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The Human Systems Director
New Skills Help Foster Collaborative Coorporate Environments

By Bob Little / August 2010

TYPE: OPINION
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For many years, e-learning suppliers (at least, those in the U.K.) have been frustrated by having to sell their products twice to the same potential buyer. That's because they need to convince not only a potential customer's HR specialists, but also their IT specialists that they should buy what the supplier is offering.

Now comes news that that sort of frustration could soon become a thing of the past.

Newly published research suggests that a new job title is coming to the business world: the human systems director. According to a study conducted by the Future Foundation on behalf of Google, the workplace will be transformed by the sharing and development of ideas by 2020.

The study, which surveyed 3,500 employees, 100 HR managers, and 100 IT managers across the U.K., France, Germany, the U.S., and Japan, revealed an 81 percent positive correlation between collaboration and innovation across all markets. As collaboration and innovation accelerate, thanks to new enabling technologies, elements of the HR and IT functions will integrate.

"The HR director and IT director will have to come together," says Carsten Sørensen, senior lecturer in information systems and innovation at the London School of Economics and Political Science. "They will have to manage issues such as how to balance IT infrastructure, which produces better functionality and productivity, with collaborative technologies and individualization."

Future Foundation account director Judith kleine Holthaus agrees. "It will be an 'ideas and innovation economy' rather than a knowledge economy." Some 34 percent of HR personnel understand the need to learn new skills to foster a sense of corporate community, and a third of chief information officers believe they will take on more responsibility for innovation in the future. Some 44 percent of HR managers say HR will also need to have a better understanding of technology.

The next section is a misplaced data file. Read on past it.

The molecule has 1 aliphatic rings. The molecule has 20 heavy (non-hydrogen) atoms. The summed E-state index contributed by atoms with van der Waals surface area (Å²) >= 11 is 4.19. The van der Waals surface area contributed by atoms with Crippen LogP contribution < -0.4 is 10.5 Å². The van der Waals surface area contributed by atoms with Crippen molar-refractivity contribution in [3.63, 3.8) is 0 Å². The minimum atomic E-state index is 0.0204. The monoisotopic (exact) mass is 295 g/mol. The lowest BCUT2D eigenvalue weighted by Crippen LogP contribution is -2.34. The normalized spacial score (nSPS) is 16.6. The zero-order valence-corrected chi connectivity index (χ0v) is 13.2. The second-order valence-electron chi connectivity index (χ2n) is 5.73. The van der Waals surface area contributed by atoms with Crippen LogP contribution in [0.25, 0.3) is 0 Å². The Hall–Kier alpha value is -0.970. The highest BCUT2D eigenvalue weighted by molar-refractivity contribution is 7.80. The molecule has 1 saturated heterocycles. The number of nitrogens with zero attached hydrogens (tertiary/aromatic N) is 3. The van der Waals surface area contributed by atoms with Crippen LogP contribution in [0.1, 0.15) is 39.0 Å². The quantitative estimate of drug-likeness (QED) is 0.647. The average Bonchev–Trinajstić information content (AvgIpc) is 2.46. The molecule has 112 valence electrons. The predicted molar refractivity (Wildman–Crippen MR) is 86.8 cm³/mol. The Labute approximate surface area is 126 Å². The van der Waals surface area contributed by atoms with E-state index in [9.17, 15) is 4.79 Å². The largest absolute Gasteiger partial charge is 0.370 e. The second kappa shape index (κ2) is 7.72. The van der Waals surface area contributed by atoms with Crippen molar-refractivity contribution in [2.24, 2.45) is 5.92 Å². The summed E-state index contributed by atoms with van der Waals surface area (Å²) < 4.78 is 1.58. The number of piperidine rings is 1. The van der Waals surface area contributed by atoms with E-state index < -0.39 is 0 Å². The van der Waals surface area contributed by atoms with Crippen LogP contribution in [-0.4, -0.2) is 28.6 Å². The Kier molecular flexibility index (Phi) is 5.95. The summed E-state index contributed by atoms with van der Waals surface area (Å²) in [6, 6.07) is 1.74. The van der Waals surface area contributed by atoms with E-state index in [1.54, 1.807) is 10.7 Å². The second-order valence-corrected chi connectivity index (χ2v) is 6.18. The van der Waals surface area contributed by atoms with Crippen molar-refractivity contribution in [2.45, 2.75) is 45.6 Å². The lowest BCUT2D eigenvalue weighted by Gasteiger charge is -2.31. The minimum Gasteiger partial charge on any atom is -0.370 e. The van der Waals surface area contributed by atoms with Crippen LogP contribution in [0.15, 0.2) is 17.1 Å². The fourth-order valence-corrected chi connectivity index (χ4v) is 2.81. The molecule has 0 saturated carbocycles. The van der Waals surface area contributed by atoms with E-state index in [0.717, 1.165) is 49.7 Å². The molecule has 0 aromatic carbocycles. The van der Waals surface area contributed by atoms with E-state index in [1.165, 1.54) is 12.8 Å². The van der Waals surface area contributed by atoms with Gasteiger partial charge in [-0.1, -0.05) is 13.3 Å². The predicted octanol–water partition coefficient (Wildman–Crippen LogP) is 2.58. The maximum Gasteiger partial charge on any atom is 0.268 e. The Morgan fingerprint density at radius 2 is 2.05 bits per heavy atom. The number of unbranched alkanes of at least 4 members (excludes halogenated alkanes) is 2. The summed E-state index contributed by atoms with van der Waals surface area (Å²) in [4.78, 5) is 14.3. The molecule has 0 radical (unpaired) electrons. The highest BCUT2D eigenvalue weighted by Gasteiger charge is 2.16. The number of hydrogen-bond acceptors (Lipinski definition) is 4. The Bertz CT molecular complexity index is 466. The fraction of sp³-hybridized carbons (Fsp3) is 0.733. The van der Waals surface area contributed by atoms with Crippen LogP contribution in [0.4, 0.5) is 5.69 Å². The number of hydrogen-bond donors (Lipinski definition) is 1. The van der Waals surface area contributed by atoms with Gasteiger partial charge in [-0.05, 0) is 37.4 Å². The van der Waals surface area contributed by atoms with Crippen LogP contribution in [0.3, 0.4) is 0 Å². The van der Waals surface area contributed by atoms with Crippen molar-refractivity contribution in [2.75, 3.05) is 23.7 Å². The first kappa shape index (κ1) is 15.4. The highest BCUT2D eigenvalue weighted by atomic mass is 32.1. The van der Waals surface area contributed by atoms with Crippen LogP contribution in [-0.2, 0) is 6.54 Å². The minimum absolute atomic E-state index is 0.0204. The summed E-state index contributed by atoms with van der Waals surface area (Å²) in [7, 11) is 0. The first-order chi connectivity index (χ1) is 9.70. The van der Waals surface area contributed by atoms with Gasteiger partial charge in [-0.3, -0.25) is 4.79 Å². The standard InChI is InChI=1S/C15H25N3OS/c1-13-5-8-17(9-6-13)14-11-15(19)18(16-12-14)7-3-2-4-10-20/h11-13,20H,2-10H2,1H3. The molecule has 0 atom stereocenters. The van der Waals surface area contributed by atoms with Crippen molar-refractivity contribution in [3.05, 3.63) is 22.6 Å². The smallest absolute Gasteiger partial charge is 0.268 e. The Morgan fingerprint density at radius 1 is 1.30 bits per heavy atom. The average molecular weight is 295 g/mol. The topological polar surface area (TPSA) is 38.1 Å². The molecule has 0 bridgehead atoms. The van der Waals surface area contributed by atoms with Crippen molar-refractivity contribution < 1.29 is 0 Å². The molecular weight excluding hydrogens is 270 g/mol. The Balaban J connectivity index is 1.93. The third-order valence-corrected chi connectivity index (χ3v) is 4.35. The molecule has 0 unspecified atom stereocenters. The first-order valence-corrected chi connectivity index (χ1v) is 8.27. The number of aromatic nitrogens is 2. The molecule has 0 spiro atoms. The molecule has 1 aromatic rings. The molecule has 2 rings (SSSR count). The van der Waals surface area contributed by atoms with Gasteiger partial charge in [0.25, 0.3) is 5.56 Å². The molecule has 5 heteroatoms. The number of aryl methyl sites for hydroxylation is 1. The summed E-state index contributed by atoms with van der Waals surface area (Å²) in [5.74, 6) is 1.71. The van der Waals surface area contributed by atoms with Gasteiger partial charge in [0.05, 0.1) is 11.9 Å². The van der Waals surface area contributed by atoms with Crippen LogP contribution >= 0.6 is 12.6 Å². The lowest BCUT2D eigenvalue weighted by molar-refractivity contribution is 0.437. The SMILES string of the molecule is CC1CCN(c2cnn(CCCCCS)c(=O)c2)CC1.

This growing trend toward partnering and collaboration at all levels within the world of work comes at a time when the world's first collaborative business partnering standard is about to be published.

The draft British Standard, BS 11000 Collaborative business relationships, is now out for public consultation in the U.K. This standard builds upon PAS 11000, the framework specification for supporting collaborative business partnering.

The framework, developed by BSI with Partnership Sourcing Limited (PSL) along with government and procurement professionals, helps organizations to establish, manage and improve strategic partnering both within and across the public and private sectors. BSI Standards director, Mike Low, commented: "Both business and the public sector are increasingly working in open environments with collaboration seen as an increasingly effective business model."

Publication of BS 11000 is expected in December 2010.


About the Author
For more than 20 years, Bob Little has specialized in writing about, and commentating on, corporate learning—especially e-learning—and technology-related subjects. His work has been published in the U.K., Europe, the U.S., and Australia. Contact Bob at bob.little@boblittlepr.com.



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